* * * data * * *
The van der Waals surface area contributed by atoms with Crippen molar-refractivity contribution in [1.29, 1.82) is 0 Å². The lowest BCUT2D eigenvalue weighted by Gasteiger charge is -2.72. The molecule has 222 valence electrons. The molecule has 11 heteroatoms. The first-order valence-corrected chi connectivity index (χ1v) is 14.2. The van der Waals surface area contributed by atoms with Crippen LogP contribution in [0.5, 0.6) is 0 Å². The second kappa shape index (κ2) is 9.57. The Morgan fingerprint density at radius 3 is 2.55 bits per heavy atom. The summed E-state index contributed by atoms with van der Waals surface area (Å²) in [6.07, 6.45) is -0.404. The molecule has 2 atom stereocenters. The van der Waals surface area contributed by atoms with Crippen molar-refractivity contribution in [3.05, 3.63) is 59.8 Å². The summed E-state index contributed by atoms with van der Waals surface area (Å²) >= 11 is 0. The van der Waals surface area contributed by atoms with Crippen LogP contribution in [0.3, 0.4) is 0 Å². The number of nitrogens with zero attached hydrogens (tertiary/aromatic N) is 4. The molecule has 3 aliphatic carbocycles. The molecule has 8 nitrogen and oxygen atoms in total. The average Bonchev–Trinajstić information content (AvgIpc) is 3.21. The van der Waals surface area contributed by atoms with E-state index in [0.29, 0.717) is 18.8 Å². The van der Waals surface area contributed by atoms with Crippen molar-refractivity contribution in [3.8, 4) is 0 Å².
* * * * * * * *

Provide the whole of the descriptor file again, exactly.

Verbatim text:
The van der Waals surface area contributed by atoms with Crippen molar-refractivity contribution in [1.29, 1.82) is 0 Å². The lowest BCUT2D eigenvalue weighted by Gasteiger charge is -2.72. The molecule has 222 valence electrons. The molecule has 11 heteroatoms. The first-order valence-corrected chi connectivity index (χ1v) is 14.2. The van der Waals surface area contributed by atoms with Crippen LogP contribution in [0.5, 0.6) is 0 Å². The second kappa shape index (κ2) is 9.57. The Morgan fingerprint density at radius 3 is 2.55 bits per heavy atom. The summed E-state index contributed by atoms with van der Waals surface area (Å²) in [6.07, 6.45) is -0.404. The molecule has 2 atom stereocenters. The van der Waals surface area contributed by atoms with Crippen molar-refractivity contribution in [3.05, 3.63) is 59.8 Å². The summed E-state index contributed by atoms with van der Waals surface area (Å²) >= 11 is 0. The van der Waals surface area contributed by atoms with Crippen LogP contribution in [0.3, 0.4) is 0 Å². The number of nitrogens with zero attached hydrogens (tertiary/aromatic N) is 4. The molecule has 3 aliphatic carbocycles. The molecule has 8 nitrogen and oxygen atoms in total. The average Bonchev–Trinajstić information content (AvgIpc) is 3.21. The van der Waals surface area contributed by atoms with E-state index in [0.29, 0.717) is 18.8 Å². The van der Waals surface area contributed by atoms with Crippen molar-refractivity contribution in [3.8, 4) is 0 Å².